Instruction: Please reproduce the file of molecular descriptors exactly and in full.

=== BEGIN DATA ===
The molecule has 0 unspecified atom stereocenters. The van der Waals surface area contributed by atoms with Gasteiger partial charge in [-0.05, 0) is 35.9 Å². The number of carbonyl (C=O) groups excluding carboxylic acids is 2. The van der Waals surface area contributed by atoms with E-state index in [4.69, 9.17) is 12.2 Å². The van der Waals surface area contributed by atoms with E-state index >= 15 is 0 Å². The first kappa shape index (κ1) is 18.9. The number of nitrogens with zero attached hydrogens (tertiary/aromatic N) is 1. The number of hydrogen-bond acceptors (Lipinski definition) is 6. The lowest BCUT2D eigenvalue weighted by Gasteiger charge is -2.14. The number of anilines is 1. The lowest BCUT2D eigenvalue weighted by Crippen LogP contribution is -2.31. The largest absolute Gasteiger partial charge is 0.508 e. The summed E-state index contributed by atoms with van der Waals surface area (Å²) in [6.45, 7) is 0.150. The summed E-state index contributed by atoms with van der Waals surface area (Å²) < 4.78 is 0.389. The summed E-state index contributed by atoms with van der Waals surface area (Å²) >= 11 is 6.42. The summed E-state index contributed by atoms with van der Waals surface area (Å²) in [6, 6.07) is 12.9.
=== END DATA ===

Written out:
The molecule has 0 unspecified atom stereocenters. The van der Waals surface area contributed by atoms with Gasteiger partial charge in [-0.05, 0) is 35.9 Å². The number of carbonyl (C=O) groups excluding carboxylic acids is 2. The van der Waals surface area contributed by atoms with E-state index in [4.69, 9.17) is 12.2 Å². The van der Waals surface area contributed by atoms with E-state index >= 15 is 0 Å². The first kappa shape index (κ1) is 18.9. The number of nitrogens with zero attached hydrogens (tertiary/aromatic N) is 1. The number of hydrogen-bond acceptors (Lipinski definition) is 6. The lowest BCUT2D eigenvalue weighted by Gasteiger charge is -2.14. The number of anilines is 1. The lowest BCUT2D eigenvalue weighted by Crippen LogP contribution is -2.31. The largest absolute Gasteiger partial charge is 0.508 e. The summed E-state index contributed by atoms with van der Waals surface area (Å²) in [6.45, 7) is 0.150. The summed E-state index contributed by atoms with van der Waals surface area (Å²) < 4.78 is 0.389. The summed E-state index contributed by atoms with van der Waals surface area (Å²) >= 11 is 6.42. The summed E-state index contributed by atoms with van der Waals surface area (Å²) in [6, 6.07) is 12.9.